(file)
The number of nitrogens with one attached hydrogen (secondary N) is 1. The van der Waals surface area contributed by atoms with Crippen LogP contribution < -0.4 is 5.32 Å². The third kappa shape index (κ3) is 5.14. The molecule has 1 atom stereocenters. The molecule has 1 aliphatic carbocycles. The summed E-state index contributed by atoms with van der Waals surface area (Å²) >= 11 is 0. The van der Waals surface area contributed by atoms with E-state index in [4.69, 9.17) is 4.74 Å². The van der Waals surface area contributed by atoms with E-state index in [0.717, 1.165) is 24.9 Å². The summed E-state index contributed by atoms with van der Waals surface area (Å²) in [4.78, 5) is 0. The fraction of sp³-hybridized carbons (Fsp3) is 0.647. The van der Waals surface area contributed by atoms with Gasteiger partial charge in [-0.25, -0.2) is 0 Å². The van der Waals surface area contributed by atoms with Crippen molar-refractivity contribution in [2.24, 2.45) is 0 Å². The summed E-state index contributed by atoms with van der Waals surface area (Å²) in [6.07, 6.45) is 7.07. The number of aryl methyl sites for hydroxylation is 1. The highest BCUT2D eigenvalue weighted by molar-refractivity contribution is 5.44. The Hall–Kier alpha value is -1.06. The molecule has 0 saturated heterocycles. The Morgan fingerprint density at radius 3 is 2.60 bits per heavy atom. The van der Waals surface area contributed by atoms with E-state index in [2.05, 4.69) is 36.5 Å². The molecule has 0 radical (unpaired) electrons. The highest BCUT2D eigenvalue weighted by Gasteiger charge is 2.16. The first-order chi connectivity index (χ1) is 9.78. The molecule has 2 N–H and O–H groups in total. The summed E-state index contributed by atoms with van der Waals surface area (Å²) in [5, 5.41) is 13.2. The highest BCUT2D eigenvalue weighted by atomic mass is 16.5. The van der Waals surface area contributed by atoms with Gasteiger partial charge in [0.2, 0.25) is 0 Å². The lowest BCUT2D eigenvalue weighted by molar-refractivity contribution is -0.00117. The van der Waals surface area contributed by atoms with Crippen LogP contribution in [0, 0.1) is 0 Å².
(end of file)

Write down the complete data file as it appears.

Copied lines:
The number of nitrogens with one attached hydrogen (secondary N) is 1. The van der Waals surface area contributed by atoms with Crippen LogP contribution < -0.4 is 5.32 Å². The third kappa shape index (κ3) is 5.14. The molecule has 1 atom stereocenters. The molecule has 1 aliphatic carbocycles. The summed E-state index contributed by atoms with van der Waals surface area (Å²) >= 11 is 0. The van der Waals surface area contributed by atoms with E-state index in [4.69, 9.17) is 4.74 Å². The van der Waals surface area contributed by atoms with E-state index in [0.717, 1.165) is 24.9 Å². The summed E-state index contributed by atoms with van der Waals surface area (Å²) in [4.78, 5) is 0. The fraction of sp³-hybridized carbons (Fsp3) is 0.647. The van der Waals surface area contributed by atoms with Gasteiger partial charge in [-0.25, -0.2) is 0 Å². The van der Waals surface area contributed by atoms with Crippen molar-refractivity contribution in [2.24, 2.45) is 0 Å². The summed E-state index contributed by atoms with van der Waals surface area (Å²) in [6.07, 6.45) is 7.07. The number of aryl methyl sites for hydroxylation is 1. The highest BCUT2D eigenvalue weighted by molar-refractivity contribution is 5.44. The Hall–Kier alpha value is -1.06. The molecule has 0 saturated heterocycles. The Morgan fingerprint density at radius 3 is 2.60 bits per heavy atom. The van der Waals surface area contributed by atoms with E-state index in [2.05, 4.69) is 36.5 Å². The molecule has 0 radical (unpaired) electrons. The highest BCUT2D eigenvalue weighted by Gasteiger charge is 2.16. The first-order chi connectivity index (χ1) is 9.78. The molecule has 2 N–H and O–H groups in total. The summed E-state index contributed by atoms with van der Waals surface area (Å²) in [5, 5.41) is 13.2. The highest BCUT2D eigenvalue weighted by atomic mass is 16.5. The van der Waals surface area contributed by atoms with Gasteiger partial charge in [0.2, 0.25) is 0 Å². The lowest BCUT2D eigenvalue weighted by molar-refractivity contribution is -0.00117. The van der Waals surface area contributed by atoms with Crippen LogP contribution in [0, 0.1) is 0 Å².